Home Vertical Sectors 22% of banks in UK “not taking advantage” of FCA-approved background checks

22% of banks in UK “not taking advantage” of FCA-approved background checks

by Brian Sims

BDO has stated that banks are concerned any failures during their due diligence process may potentially expose them to huge Anti-Money Laundering (AML) fines even if the process is fully compliant. Concerns over money laundering penalties mean that 22% of banks in the UK are currently not taking advantage of Financial Conduct Authority (FCA)-approved simplified background checks on low risk clients.

While EU AML rules are designed to allow banks to adopt a risk-based approach and subject low risk clients to less stringent and expansive checks, the survey of 32 banks conducted by BDO and the Association of Foreign Banks found that a very significant percentage of banks do not use this route.

Failures in AML processes have led to a number of record-breaking fines against banks, with fines levied by UK and US regulators and prosecutors running into the billions of dollars.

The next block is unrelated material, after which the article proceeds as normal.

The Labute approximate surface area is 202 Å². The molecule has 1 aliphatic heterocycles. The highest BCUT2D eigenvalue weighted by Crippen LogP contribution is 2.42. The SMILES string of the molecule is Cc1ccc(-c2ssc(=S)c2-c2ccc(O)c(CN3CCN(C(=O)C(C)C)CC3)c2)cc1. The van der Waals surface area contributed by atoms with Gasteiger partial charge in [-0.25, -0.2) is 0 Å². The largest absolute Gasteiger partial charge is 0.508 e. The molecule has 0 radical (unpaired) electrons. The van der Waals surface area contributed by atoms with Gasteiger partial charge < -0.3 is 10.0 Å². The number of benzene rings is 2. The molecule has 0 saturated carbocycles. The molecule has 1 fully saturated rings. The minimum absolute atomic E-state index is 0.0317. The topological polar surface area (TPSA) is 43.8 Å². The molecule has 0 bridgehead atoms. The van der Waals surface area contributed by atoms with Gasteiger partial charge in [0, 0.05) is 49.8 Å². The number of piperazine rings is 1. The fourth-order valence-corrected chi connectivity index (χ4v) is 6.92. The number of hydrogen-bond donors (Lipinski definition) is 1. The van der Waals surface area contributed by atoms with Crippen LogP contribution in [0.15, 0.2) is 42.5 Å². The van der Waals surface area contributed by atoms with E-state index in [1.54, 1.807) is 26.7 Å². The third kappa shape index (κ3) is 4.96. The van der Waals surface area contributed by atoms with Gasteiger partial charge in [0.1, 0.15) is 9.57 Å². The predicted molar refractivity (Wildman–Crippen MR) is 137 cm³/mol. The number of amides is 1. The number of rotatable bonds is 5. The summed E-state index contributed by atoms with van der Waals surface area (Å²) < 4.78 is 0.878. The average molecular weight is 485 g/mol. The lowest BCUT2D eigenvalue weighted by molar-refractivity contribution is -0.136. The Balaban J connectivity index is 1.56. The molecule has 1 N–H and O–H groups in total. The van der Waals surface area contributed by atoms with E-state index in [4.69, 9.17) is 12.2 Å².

By not taking advantage of the simplified due diligence, banks are missing out on efficiency savings. Subjecting low risk clients to a lengthier checking process can also be detrimental to the relationship between the bank and the client.

When conducting simplified due diligence, banks are permitted to perform reduced checks. For example, they may collect fewer items of customer documentation, there’s no need to obtain external verification of client documents and banks only need to receive client documents once transactions surpass a predefined threshold.

Low risk customers might include a low risk pension fund or a low risk listed company, for example.

If a client is found to be higher risk, banks are required to perform more in-depth checks, known as enhanced due diligence.

Michael Knight-Robson, senior manager at BDO, commented: “The FCA is keen for due diligence levels to be kept to a sensible and proportionate level, benefiting both the banks and their clients. However, it seems that many banks are taking a much more cautious approach than they should be. Considering the level of fines within the AML area that’s understandable.”

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